Since each of the two previous appeals in this case was from a pretrial dismissal of the action by the District Court, see text supra at notes 5-8, we have had no previous call to scrutinize the District Court's jurisdiction
"The district courts shall have original jurisdiction of any civil action authorized by law to be commenced by any person . . . [t]o redress the deprivation, under color of any State law, statute, ordinance, regulation, custom or usage, of any right, privilege or immunity secured by the Constitution of the United States or by any Act of Congress providing for equal rights of citizens or of all persons within the jurisdiction of the United States. . . ." 28 U.S.C. Sec. 1343(3) (1970)
"Every person who, under color of any statute, ordinance, regulation, custom or usage, of any State or Territory, subjects, or causes to be subjected, any citizen of the United States or other person within the jurisdiction thereof to the deprivation of any rights, privileges, or immunities secured by the Constitution and laws, shall be liable to the party injured in an action at law, suit in equity, or other proper proceeding for redress." 42 U.S.C. Sec. 1983 (1970)
Id. at 4131
"The district courts shall have original jurisdiction of all civil actions wherein the matter in controversy exceeds the sum or value of $10,000, exclusive of interest and costs, and arises under the Constitution, laws, or treaties of the United States." 28 U.S.C. Sec. 1331(a) (1970)
Appellant's claim invoked the Fourth Amendment's safeguard against unreasonable seizures of the person, e. g., Terry v. Ohio, supra note 16, 392 U.S. at 8-9, 88 S.Ct. 1868, and the Fifth's protection against deprivation of liberty of movement without due process of law, e. g., Shuttlesworth v. City of Birmingham, 382 U.S. 87, 90, 86 S.Ct. 211, 15 L.Ed.2d 176 (1965)
The Supreme Court has admonished that "in suits against federal officers for alleged deprivations of constitutional rights, it is necessary to satisfy the amount-in-controversy requirement for federal jurisdiction." Lynch v. Household Finance Corp., 405 U.S. 538, 547, 92 S.Ct. 1113, 1119, 31 L.Ed.2d 424 (1971). The federal courts have for the most part adhered to this rule. See Wolff v. Selective Serv. Local Bd. No. 16, 372 F.2d 817, 826 (2d Cir. 1967); Spock v. David, 469 F.2d 1047 (3d Cir. 1972), at 8; McGaw v. Farrow, 472 F.2d 952 (4th Cir. 1973), at 6; Goldsmith v. Sutherland, 426 F.2d 1395, 1397 (6th Cir.), cert. denied, 400 U.S. 960, 91 S.Ct. 353, 27 L.Ed.2d 270 (1970); Giancana v. Johnson, 335 F.2d 366, 369 (7th Cir. 1964), cert. denied, 379 U.S. 1001, 85 S.Ct. 718, 13 L.Ed.2d 702 (1965); Stinson v. Finch, 317 F.Supp. 581, 586 (N.D.Ga.1970); Boyd v. Clark, 287 F. Supp. 561, 564 (S.D.N.Y.1968), aff'd without reaching the jurisdictional question under Sec. 1331(a), 393 U.S. 316, 89 S.Ct. 553, 21 L.Ed.2d 511 (1969)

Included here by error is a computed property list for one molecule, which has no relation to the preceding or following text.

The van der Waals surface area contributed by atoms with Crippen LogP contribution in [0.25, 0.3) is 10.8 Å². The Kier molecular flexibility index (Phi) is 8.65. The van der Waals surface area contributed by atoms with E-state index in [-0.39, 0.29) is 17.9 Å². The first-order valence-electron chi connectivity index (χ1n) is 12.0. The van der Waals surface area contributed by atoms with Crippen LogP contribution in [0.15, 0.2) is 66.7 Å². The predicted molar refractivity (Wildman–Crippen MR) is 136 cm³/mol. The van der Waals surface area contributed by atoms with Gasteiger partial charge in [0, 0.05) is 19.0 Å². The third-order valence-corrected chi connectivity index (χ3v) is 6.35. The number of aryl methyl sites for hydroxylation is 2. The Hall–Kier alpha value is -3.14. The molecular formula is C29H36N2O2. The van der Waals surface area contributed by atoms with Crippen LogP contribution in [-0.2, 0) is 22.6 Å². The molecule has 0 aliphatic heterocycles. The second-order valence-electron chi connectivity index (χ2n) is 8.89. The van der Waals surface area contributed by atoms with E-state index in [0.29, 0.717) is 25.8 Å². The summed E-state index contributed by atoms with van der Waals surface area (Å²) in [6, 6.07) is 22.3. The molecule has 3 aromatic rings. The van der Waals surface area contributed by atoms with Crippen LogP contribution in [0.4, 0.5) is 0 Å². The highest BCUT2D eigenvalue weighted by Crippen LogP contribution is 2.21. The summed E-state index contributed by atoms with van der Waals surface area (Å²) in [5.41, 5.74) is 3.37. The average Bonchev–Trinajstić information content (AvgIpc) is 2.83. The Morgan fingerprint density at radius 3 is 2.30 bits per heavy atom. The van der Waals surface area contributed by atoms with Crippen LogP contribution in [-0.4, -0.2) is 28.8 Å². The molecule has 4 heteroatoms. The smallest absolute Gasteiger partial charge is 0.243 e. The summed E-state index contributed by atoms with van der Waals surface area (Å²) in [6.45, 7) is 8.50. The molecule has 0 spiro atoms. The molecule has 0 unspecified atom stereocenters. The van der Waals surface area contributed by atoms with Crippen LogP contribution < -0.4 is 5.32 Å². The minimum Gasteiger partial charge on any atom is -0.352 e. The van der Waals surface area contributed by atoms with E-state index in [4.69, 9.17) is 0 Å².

No difference in principle results merely from the fact that appellant's suit was against District officials since no more for that suit than for one against federal officers was there general federal jurisdiction in the circumstances presented.
The need to meet the jurisdictional amount requirement in Sec. 1331(a) suits to vindicate fundamental rights has been aptly described as "an unfortunate gap in the statutory jurisdiction of the federal courts," Wolff v. Selective Serv. Local Bd. No. 16, supra, 372 F.2d at 826, and some commentators have argued for its abolition in such cases. See American Law Institute, Study of the Division of Jurisdiction Between State and Federal Courts 172 (1969); C. Wright, Federal Courts Sec. 32, at 110 (2d ed. 1970); Currie, The Federal Courts and the American Law Institute (Part II), 36 U. Chi.L.Rev. 268, 295 (1969). See also Note, The Constitutional Implications of the Jurisdictional Amount Provision in Injunction Suits Against Federal Officers, 71 Colum.L.Rev. 1474 (1971).
Baker v. Carr, 369 U.S. 186, 199, 82 S.Ct. 691, 7 L.Ed.2d 663 (1962); Bell v. Hood, 327 U.S. 678, 681-682, 66 S.Ct. 773, 90 L.Ed. 939 (1946); Chasis v. Progress Mfg. Co., 382 F.2d 773, 776 (3d Cir. 1967); Farkas v. Texas Instrument, Inc., 375 F.2d 629, 632 (5th Cir.), cert. denied, 389 U.S. 977, 88 S.Ct. 480, 19 L.Ed.2d 471 (1967); Stanturf v. Sipes, 335 F.2d 224, 227 (8th Cir. 1964), cert. denied, 379 U.S. 977, 85 S.Ct. 676, 13 L.Ed.2d 567 (1965)
Although the value of certain rights may be difficult of precise measurement, that difficulty does not make the claim nonjusticiable under Section 1331(a). Spock v. David, supra note 49, at 8. Absolute certainty as to the amount is not essential; it suffices that there is a present probability that the damages or the right sought to be protected meet the statutory requirement. Friedman v. Machinists Int'l, 95 U.S.App.D.C. 128, 130, 220 F. 2d 808, 810, cert. denied, 350 U.S. 824, 76 S.Ct. 51, 100 L.Ed. 736 (1955)
St. Paul Mercury Indem. Co. v. Red Cab Co., 303 U.S. 283, 289, 58 S.Ct. 586, 82 L.Ed. 845 (1938); Gillentine v. McKeand, 426 F.2d 717, 720 (1st Cir. 1970); Arnold v. Troccoli, 344 F.2d 842, 845 (2d Cir. 1965); Spock v. David, supra note 49, at 8; Fireman's Fund Ins. Co. v. Railway Express Agency, 253 F.2d 780, 782 (6th Cir. 1958)